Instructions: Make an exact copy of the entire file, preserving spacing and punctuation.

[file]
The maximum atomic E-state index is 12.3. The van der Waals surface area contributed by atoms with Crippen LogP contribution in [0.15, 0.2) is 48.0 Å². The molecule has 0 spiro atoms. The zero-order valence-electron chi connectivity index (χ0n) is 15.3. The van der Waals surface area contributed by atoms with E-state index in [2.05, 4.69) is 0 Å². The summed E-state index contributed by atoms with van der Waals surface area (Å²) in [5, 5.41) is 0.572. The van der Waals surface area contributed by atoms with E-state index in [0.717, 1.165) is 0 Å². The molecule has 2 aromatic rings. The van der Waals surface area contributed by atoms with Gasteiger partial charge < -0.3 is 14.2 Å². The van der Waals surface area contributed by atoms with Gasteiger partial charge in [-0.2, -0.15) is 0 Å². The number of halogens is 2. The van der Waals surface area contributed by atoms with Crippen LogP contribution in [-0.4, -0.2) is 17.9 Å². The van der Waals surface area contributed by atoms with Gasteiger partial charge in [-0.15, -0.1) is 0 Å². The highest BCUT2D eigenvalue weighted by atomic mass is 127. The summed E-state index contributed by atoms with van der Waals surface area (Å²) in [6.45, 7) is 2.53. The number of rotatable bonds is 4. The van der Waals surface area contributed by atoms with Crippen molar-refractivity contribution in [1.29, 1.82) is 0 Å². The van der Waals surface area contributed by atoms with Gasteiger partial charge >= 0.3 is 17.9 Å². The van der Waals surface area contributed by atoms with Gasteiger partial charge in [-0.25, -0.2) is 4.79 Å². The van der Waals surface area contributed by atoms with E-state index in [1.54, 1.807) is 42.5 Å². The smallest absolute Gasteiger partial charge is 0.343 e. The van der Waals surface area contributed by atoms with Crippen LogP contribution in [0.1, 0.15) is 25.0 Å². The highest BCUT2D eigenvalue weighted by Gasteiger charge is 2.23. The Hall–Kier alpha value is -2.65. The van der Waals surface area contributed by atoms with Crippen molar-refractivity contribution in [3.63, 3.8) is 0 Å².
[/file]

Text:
The maximum atomic E-state index is 12.3. The van der Waals surface area contributed by atoms with Crippen LogP contribution in [0.15, 0.2) is 48.0 Å². The molecule has 0 spiro atoms. The zero-order valence-electron chi connectivity index (χ0n) is 15.3. The van der Waals surface area contributed by atoms with E-state index in [2.05, 4.69) is 0 Å². The summed E-state index contributed by atoms with van der Waals surface area (Å²) in [5, 5.41) is 0.572. The van der Waals surface area contributed by atoms with E-state index in [0.717, 1.165) is 0 Å². The molecule has 2 aromatic rings. The van der Waals surface area contributed by atoms with Gasteiger partial charge < -0.3 is 14.2 Å². The van der Waals surface area contributed by atoms with Gasteiger partial charge in [-0.2, -0.15) is 0 Å². The number of halogens is 2. The van der Waals surface area contributed by atoms with Crippen LogP contribution in [-0.4, -0.2) is 17.9 Å². The van der Waals surface area contributed by atoms with Gasteiger partial charge in [-0.15, -0.1) is 0 Å². The highest BCUT2D eigenvalue weighted by atomic mass is 127. The summed E-state index contributed by atoms with van der Waals surface area (Å²) in [6.45, 7) is 2.53. The number of rotatable bonds is 4. The van der Waals surface area contributed by atoms with Crippen molar-refractivity contribution in [1.29, 1.82) is 0 Å². The van der Waals surface area contributed by atoms with Gasteiger partial charge >= 0.3 is 17.9 Å². The van der Waals surface area contributed by atoms with Gasteiger partial charge in [-0.25, -0.2) is 4.79 Å². The van der Waals surface area contributed by atoms with E-state index in [1.54, 1.807) is 42.5 Å². The smallest absolute Gasteiger partial charge is 0.343 e. The van der Waals surface area contributed by atoms with Crippen LogP contribution in [0.1, 0.15) is 25.0 Å². The highest BCUT2D eigenvalue weighted by Gasteiger charge is 2.23. The Hall–Kier alpha value is -2.65. The van der Waals surface area contributed by atoms with Crippen molar-refractivity contribution in [3.63, 3.8) is 0 Å².